Of Plowshares and Protests: The Moral Obligation to Resist 1

Inscribed on a wall across from the United Nations in New York City are ancient words of incalculable yearning: 

“They will beat their swords into plowshares

    and their spears into pruning hooks.

Nation will not take up sword against nation,

    nor will they train for war anymore.” – Isaiah 2:4 

I’ve stood with activists in front of that same wall singing “Down by the Riverside,” a song foreseeing the day we’ll lay down our swords and shields “and study war no more.”  

Some observers have rushed to judge the protesters, highlighting the irrationality of looting and burning buildings in their own neighborhoods, ruining places that might even provide them services or jobs. Yet what could be more self-defeating and irrational than spending more money on nuclear weapons and possibly conducting nuclear bomb tests.

In memorably eloquent words spoken after the onset of COVID-19, U.N. Secretary General Antonio Guterres had this message for the world:

“The fury of the virus illustrates the folly of war. It is time to put armed conflict on lockdown . . . [to] put aside mistrust and animosity. Silence the guns; stop the artillery; end the airstrikes. End the sickness of war and fight the disease that is ravaging our world. That is what our human family needs, now more than ever.”

Some of my closest friends now await sentencing for having embraced the call, quite literally, to “beat swords into plowshares.” On April 4, 2018, they entered the Naval Submarine Base Kings Bay in St. Mary’s, Georgia, a U.S. naval base that houses “one of the largest known collections of nuclear weapons in the world,” a fleet of Trident nuclear submarines.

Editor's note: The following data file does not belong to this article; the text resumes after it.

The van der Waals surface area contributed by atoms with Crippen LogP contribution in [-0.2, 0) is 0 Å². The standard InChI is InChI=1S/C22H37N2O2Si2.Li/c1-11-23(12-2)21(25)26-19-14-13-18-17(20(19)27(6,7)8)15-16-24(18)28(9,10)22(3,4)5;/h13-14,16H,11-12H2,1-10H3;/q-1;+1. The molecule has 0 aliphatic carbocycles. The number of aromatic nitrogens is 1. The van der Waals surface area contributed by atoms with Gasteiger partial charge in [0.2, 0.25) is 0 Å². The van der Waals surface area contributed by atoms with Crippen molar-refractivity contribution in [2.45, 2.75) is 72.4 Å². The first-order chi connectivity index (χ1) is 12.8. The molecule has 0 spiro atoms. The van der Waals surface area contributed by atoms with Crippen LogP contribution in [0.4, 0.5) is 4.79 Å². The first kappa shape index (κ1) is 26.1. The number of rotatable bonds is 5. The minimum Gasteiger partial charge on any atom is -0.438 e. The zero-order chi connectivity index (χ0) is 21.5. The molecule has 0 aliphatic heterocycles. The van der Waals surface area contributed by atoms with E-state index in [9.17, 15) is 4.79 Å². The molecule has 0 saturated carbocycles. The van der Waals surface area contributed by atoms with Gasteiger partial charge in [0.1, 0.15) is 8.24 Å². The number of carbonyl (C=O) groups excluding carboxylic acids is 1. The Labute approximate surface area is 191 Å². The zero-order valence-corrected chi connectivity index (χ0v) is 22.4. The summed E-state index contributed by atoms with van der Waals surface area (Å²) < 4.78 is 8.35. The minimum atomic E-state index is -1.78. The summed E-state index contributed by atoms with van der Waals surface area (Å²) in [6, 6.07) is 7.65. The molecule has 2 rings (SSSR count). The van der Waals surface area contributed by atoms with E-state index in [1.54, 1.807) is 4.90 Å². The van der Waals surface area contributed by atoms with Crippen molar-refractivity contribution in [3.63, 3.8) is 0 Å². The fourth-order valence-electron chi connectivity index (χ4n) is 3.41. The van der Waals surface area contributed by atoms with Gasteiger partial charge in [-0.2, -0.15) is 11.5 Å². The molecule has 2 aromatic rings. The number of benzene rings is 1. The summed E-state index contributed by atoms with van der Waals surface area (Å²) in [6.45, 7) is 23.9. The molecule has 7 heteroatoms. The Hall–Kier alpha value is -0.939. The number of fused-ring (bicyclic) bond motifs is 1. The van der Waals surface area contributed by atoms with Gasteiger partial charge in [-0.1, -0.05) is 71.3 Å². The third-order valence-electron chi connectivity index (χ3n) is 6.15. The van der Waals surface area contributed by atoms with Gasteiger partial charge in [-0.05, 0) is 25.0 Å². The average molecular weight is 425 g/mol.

Once inside, the activists—Mark Colville, Clare Grady, Martha Hennessy, Elizabeth McAlister, Patrick O’Neill, Carmen Trotta, and Steve Kelly—prayed, poured blood, spray-painted messages against nuclear weapons, hammered on a replica of a nuclear weapon, hung banners, and waited to be arrested. 

Steve Kelly, a Jesuit priest, has been locked up in the Glynn County Detention Center in Brunswick, Georgia, ever since the night the seven entered the naval base. Now beginning his third year in jail, he writes that his cramped, dingy quarters are “a Twenty-First Century monastery.” He prays, reads, listens, learns, and writes. 

The Glynn County jail only allows correspondence on tiny pre-stamped postcards. Kelly (no relation to me) has mastered the art of condensing his thoughts into short messages. “Nuclear weapons will not go away by themselves,” he says.

Kelly’s co-defendants have served varying lengths of time in the Glynn County jail and several had to wear ankle monitors during home confinement. Liz McAllister’s scheduling hearing, by telephone, is set for June 8. The others are currently scheduled to be sentenced on June 29 and 30, although there is some talk of postponement. All face years in prison.

In October 2019, a jury found the Kings Bay Plowshares seven guilty of destruction and depredation of government property, trespassing, and conspiracy. Judge Lisa Godbey Wood ruled that the jury wouldn’t be allowed to hear expert witnesses or learn what motivated each of the seven to nonviolently resist nuclear weapons. She also refused to allow faith-based testimony.

In 2003, the Sisters of St. Brigid of Kildare, Ireland, asked me to speak at a retreat for people whose faith-based convictions motivated them to nonviolently resist the impending U.S. war against Iraq. During the retreat, I listened to the concerns of five people who felt they were ready to risk their lives and futures to join our Iraq Peace Team in Baghdad. 

But when I returned to Baghdad, I learned they had instead committed a Plowshares action at Shannon Airport in County Clare, Ireland.